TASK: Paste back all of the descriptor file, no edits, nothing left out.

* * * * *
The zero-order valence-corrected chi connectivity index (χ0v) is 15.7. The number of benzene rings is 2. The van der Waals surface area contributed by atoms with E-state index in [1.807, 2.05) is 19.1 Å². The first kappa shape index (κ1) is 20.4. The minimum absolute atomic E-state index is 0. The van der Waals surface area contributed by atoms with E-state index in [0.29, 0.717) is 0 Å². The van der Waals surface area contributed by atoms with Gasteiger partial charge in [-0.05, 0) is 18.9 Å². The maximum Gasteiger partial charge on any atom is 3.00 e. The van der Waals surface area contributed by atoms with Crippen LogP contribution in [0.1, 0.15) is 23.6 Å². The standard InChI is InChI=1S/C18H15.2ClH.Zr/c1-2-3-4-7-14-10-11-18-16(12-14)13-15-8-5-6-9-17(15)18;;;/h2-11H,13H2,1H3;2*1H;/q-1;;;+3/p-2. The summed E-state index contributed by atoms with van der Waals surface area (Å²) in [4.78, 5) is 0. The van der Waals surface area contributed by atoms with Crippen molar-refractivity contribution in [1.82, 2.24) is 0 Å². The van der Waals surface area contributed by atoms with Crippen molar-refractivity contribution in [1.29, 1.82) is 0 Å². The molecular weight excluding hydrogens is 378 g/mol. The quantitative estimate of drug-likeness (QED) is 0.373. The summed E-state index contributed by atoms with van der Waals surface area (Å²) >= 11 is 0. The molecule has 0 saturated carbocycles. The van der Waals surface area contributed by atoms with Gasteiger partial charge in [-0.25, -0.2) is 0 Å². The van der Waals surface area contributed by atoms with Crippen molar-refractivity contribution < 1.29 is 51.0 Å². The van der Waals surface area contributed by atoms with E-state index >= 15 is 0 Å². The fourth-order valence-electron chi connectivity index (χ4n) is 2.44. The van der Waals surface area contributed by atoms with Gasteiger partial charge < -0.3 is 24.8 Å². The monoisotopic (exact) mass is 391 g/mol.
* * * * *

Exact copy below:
The zero-order valence-corrected chi connectivity index (χ0v) is 15.7. The number of benzene rings is 2. The van der Waals surface area contributed by atoms with E-state index in [1.807, 2.05) is 19.1 Å². The first kappa shape index (κ1) is 20.4. The minimum absolute atomic E-state index is 0. The van der Waals surface area contributed by atoms with E-state index in [0.29, 0.717) is 0 Å². The van der Waals surface area contributed by atoms with Gasteiger partial charge in [-0.05, 0) is 18.9 Å². The maximum Gasteiger partial charge on any atom is 3.00 e. The van der Waals surface area contributed by atoms with Crippen LogP contribution in [0.1, 0.15) is 23.6 Å². The standard InChI is InChI=1S/C18H15.2ClH.Zr/c1-2-3-4-7-14-10-11-18-16(12-14)13-15-8-5-6-9-17(15)18;;;/h2-11H,13H2,1H3;2*1H;/q-1;;;+3/p-2. The summed E-state index contributed by atoms with van der Waals surface area (Å²) in [4.78, 5) is 0. The van der Waals surface area contributed by atoms with Crippen molar-refractivity contribution in [1.82, 2.24) is 0 Å². The van der Waals surface area contributed by atoms with Crippen molar-refractivity contribution in [1.29, 1.82) is 0 Å². The molecular weight excluding hydrogens is 378 g/mol. The quantitative estimate of drug-likeness (QED) is 0.373. The summed E-state index contributed by atoms with van der Waals surface area (Å²) >= 11 is 0. The molecule has 0 saturated carbocycles. The van der Waals surface area contributed by atoms with Gasteiger partial charge in [-0.25, -0.2) is 0 Å². The van der Waals surface area contributed by atoms with Crippen molar-refractivity contribution < 1.29 is 51.0 Å². The van der Waals surface area contributed by atoms with E-state index >= 15 is 0 Å². The fourth-order valence-electron chi connectivity index (χ4n) is 2.44. The van der Waals surface area contributed by atoms with Gasteiger partial charge < -0.3 is 24.8 Å². The monoisotopic (exact) mass is 391 g/mol.